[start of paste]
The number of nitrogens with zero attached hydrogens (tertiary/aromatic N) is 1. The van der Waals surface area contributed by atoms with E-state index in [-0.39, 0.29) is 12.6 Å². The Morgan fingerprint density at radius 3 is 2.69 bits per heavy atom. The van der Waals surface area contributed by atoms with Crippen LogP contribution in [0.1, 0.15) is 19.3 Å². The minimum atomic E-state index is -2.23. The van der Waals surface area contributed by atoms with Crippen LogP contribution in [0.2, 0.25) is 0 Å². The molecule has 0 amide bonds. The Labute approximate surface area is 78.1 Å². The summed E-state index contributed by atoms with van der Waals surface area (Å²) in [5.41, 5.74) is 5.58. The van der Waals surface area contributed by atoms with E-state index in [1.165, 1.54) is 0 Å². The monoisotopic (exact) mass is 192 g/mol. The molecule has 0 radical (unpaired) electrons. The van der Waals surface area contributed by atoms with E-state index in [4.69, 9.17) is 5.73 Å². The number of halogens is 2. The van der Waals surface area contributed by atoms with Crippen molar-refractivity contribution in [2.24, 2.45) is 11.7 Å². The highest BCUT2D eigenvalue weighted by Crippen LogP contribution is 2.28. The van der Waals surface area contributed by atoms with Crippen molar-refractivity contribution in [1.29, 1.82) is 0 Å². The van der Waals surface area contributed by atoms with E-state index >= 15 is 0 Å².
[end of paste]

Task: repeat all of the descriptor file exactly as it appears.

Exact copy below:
The number of nitrogens with zero attached hydrogens (tertiary/aromatic N) is 1. The van der Waals surface area contributed by atoms with E-state index in [-0.39, 0.29) is 12.6 Å². The Morgan fingerprint density at radius 3 is 2.69 bits per heavy atom. The van der Waals surface area contributed by atoms with Crippen LogP contribution in [0.1, 0.15) is 19.3 Å². The minimum atomic E-state index is -2.23. The van der Waals surface area contributed by atoms with Crippen LogP contribution in [0.2, 0.25) is 0 Å². The molecule has 0 amide bonds. The Labute approximate surface area is 78.1 Å². The summed E-state index contributed by atoms with van der Waals surface area (Å²) in [5.41, 5.74) is 5.58. The van der Waals surface area contributed by atoms with E-state index in [1.165, 1.54) is 0 Å². The monoisotopic (exact) mass is 192 g/mol. The molecule has 0 radical (unpaired) electrons. The van der Waals surface area contributed by atoms with E-state index in [4.69, 9.17) is 5.73 Å². The number of halogens is 2. The van der Waals surface area contributed by atoms with Crippen molar-refractivity contribution in [2.24, 2.45) is 11.7 Å². The highest BCUT2D eigenvalue weighted by Crippen LogP contribution is 2.28. The van der Waals surface area contributed by atoms with Crippen molar-refractivity contribution in [1.29, 1.82) is 0 Å². The van der Waals surface area contributed by atoms with E-state index >= 15 is 0 Å².